But there is one more thing I believe we Americans need to do, something I think we used to do much better than we do nowadays– speak and act with humility, knowing that no one faction has all the answers to the totality of the problems we face. The people who pose the greatest danger to our civil peace and commonwealth are those who are totally certain that they have all the answers, who believe everyone else should get in-line with their agenda, and who are ready to destroy anyone who doesn’t. At the moment, we seem to be awash in that sort of absolutism.

Doing all these things is the only legitimate way to make sure the system works. It will be a telling point if we do all this and the system still cannot be salvaged. That will be the moment for a new constitution and a new social contract. If we’re lucky….

On a personal level, there are number reasons I haven’t already applied for asylum in Canada–

1. I already live within a two-hour drive of the border. And it’s real easy to cross in places….
2. I don’t speak French, and French-speakers don’t want me to try to learn (polly-voo Franksass…)
3. My daughter has told me she wants to graduate from high school in the US.
4. Hockey. Really, this is a game?
5. Curling– ditto.
6. Having to learn a new national anthem (although, the Canadian anthem sounds a lot more musically accessible than “The Star-Spangled Banner”. C’mon, guys, who thought this was a good idea?).
7. I guess I still have a fair deal of hope. A lot of people are already living in an America that is mostly inclusive and tolerant. There is a good chance that sort of wacky behavior will spread. And there are a lot of people who starting to stand up and say out loud that allowing the US to fall into the hands of oligarchs of any stripe is unacceptable. When I get down, I try to remind myself of that.
8. I am, after all, an American. I don’t think I would be happy living anywhere else. I don’t want to give up on my country just yet.

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There, I think I’m done talking politics for a while. My next few posts will be focused back on my writing, but I will also be posting more original fiction, as part of a change I am making in my writing efforts. More about that later.

A 4th of July reflection no one is going to like

I am probably at least moderately sleep-deprived to want to tackle this topic, but I’m just going to go with it. I have a few things to get off my chest.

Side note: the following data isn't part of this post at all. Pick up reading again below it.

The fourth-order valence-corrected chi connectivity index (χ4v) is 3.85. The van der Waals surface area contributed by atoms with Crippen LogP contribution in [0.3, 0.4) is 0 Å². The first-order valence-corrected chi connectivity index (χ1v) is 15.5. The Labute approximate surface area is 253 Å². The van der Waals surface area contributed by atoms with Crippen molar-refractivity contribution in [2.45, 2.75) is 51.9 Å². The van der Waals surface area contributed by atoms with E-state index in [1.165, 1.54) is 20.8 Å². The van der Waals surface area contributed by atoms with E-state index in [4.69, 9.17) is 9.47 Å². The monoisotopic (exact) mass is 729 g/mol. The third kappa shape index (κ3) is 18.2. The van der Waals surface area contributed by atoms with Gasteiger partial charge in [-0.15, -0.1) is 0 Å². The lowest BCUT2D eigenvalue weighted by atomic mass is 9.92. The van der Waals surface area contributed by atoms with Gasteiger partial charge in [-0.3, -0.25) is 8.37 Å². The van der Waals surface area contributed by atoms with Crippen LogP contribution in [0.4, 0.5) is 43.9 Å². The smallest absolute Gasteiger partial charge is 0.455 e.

I have never been a chest-thumping, America-is-the-greatest-nation-in-the-world sort of patriot. When people say that I have an urge to demand they define “greatest”. We’re not

the greatest, for example, when we have a higher infant mortality rate than Greece or Cuba, nor when our national infrastructure is crumbling and would embarrass a Third-World country.

This tendency makes me unpopular in certain circles.

I do, however, love my country. I love its ideals, I love our instinct for democracy, and I love how Americans, when the elephant dung hits the turbine blades, generally do what is needful and right. Churchill’s remark that “America can be counted on to do the right thing after she’s exhausted all the alternatives” is funny and pretty much spot-on. I love our practicality and our instinct to question ourselves, a trait that, if not unique to Americans, is at least one of our defining qualities.

But….

To be honest and truthful about who you are, you have to start with your own failures and crimes, along with acknowledging the good. Like any other nation we are composed of fallible and failing human beings. Because of that, Americans live, to one degree or another, with a perpetual cloak of hypocrisy about our shoulders. Perhaps it is because our ideals are so high that our hypocrisy stinketh all the more.

Through the 19th and well into the 20th Century Americans regularly slanged the British for their Empire, conveniently ignoring the fact of our own imperialism– just ask the Mexicans, Native-Americans, Canadians and Filipinos about that (quick history question– how many times did the US invade Canada? At least four– once in the Revolution and three times during the War of 1812. They were all miserable failures, to which the Canadians owe their universal health care and the Queen on their coins). We started the Revolution in the name of liberty while holding black men and women in bondage. We proclaim equality for all while giving the rich box-seats and telling the poor and hungry to go around to the back door.

It’s not just our inevitable hypocrisy (who could live these ideals to perfection?) that leaves me in a dour mood, though, despite the (momentary) Seattle sunshine. It goes much deeper than that.

To put it plainly, we’re in deep trouble.

We are a severely divided nation, Red vs. Blue, and probably a dozen factions within those broad categories, to the point that civil discourse has almost come to an end. Our government is so gridlocked that ordinary, even mundane, business falls by the wayside, the victim of political rancor. Large sections of our political landscape have been overrun by know-nothings to whom political compromise– the life-blood of democracy– is akin to mortal sin. Presidents of both parties think it’s just okey-dokey to bend the Constitution, so long as it is in the name of security. And we have a Supreme Court that is down with the idea that a man with a billion dollars should effectively have more say in our political system than a man with one hundred dollars.